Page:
Working in Hong Kong can mean long hours with little to no breaks. Coupled with a prevalent overtime culture, pressures at home, and overstimulation of city life, these factors have made Hong Kong the fifth most stressed population globally. In fact, in a recent survey by Cigna, 92% of people say they face daily stress in their lives, with a further 17% expressing that they’re unable to manage this stress.
For many women, becoming a new mother is synonymous with joy and fulfilment, and despite the anticipated sleep deprivation and meltdowns, mothers are excited to bond with their new little one. But this bond may not happen to all mothers, and some can have difficulty in forming an emotional connection, even going as far as tofeel that their new child is a stranger.
Often when there’s a discussion on health, most of us tend to think about our physical health (such as how we diet and exercise) and forget the significance of our mental health. But in many ways, your mental health is just as important as your physical health, and increasingly, there is overwhelming support for the idea that the two are closely linked.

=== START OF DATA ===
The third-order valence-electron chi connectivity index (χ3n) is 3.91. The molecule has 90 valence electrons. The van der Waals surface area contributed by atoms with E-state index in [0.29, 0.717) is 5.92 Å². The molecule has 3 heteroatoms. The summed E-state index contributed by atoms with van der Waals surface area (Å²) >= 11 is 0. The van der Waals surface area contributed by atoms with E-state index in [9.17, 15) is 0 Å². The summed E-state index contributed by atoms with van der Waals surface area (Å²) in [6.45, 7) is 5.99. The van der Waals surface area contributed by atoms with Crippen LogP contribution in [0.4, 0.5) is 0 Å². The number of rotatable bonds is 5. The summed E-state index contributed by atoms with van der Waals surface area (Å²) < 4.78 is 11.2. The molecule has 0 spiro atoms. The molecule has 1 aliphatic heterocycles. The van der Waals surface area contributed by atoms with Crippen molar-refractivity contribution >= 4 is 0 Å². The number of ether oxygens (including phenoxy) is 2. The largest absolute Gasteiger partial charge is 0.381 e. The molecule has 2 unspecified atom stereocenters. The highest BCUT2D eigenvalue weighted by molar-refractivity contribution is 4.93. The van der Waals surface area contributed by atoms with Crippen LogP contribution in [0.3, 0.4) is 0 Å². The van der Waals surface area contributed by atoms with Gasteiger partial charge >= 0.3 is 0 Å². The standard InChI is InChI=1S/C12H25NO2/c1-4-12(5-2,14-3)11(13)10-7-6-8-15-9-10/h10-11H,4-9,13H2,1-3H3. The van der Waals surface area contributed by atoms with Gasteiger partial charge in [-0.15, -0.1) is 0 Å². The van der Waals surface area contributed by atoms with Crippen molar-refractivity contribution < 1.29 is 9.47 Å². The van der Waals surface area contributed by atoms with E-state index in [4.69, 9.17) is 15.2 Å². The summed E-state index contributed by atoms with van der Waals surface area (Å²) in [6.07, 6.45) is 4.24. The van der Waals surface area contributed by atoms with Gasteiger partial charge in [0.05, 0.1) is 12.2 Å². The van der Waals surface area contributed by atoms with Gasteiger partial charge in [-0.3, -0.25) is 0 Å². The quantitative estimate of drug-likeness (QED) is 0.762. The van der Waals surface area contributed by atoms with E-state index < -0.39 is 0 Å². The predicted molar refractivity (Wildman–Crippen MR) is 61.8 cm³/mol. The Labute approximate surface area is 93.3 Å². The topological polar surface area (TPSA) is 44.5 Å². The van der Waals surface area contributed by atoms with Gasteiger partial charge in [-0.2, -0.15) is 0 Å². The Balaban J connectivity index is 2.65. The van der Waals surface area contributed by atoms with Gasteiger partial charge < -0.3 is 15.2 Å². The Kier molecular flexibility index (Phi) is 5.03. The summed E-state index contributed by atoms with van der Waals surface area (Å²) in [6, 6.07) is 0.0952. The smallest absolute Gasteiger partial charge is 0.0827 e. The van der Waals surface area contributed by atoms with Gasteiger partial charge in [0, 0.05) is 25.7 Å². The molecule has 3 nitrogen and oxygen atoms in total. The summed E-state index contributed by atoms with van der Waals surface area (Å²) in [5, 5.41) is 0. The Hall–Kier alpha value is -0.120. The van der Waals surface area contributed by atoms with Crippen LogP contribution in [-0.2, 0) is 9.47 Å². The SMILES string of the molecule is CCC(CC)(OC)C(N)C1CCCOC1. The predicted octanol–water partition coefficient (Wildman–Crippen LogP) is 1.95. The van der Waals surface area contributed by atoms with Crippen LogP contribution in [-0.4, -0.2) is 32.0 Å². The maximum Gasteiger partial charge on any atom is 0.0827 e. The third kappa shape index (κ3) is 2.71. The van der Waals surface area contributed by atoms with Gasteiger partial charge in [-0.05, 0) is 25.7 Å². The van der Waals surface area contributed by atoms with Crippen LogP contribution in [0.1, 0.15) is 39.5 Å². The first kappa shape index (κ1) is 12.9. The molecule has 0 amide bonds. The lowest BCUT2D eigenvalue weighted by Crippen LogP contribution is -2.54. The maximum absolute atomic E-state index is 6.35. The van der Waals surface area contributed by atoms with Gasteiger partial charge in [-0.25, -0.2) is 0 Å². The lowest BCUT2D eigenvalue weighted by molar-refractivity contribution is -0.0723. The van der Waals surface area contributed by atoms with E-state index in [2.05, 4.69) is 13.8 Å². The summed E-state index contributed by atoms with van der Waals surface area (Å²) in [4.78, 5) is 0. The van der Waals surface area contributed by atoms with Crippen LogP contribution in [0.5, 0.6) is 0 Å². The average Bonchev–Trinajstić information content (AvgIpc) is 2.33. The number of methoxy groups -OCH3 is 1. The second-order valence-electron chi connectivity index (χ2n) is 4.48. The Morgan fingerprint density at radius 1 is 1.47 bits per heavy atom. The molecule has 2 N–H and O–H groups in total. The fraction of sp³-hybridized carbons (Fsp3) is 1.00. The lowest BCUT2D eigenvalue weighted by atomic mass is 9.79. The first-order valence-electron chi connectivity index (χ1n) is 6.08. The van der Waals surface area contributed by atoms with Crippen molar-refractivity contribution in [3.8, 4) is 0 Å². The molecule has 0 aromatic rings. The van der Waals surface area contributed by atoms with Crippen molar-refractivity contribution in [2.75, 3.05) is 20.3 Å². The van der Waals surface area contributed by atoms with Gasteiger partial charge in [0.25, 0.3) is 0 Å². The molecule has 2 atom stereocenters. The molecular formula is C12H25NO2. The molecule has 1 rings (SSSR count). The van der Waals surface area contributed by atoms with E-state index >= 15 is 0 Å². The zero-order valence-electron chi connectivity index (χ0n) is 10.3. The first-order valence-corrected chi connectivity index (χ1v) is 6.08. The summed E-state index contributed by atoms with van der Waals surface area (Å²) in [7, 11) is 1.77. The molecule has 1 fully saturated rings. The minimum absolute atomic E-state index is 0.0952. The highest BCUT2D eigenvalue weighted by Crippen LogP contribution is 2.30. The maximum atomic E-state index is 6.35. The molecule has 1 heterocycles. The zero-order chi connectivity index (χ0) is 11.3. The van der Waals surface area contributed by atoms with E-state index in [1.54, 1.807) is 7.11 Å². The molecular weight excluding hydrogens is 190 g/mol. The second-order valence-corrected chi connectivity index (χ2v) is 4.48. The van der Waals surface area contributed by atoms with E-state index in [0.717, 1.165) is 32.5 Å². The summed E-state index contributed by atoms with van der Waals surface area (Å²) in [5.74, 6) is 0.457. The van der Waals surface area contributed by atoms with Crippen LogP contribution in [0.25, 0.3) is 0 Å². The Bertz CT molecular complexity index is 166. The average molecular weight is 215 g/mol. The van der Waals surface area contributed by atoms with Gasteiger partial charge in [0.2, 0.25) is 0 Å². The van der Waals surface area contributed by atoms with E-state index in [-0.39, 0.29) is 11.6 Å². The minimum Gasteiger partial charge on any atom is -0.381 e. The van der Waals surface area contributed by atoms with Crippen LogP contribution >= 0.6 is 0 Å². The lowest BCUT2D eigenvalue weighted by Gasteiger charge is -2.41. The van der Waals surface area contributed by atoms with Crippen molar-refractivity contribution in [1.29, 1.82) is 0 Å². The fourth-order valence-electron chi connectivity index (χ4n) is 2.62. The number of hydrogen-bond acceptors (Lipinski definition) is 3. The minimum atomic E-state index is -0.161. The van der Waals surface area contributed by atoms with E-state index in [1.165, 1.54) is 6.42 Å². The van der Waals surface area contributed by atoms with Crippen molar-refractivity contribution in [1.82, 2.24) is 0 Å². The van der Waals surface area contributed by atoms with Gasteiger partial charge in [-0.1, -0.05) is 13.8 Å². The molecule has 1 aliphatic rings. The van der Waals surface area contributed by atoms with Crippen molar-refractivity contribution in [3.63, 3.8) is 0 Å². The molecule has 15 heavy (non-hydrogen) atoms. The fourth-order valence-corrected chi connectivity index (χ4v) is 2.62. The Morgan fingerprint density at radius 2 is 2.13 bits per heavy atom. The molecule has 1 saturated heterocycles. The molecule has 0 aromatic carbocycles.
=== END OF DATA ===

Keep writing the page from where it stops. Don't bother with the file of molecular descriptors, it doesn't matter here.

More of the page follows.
Taking care of your mental health is often overlooked, especially in Hong Kong, where a strong negative stigma prevents individuals from speaking up about their internal issues. In fact, a recent survey conducted by Cigna found that only 10% of stressed Hongkongers said they’ve spoken to a medical professional about their mental state.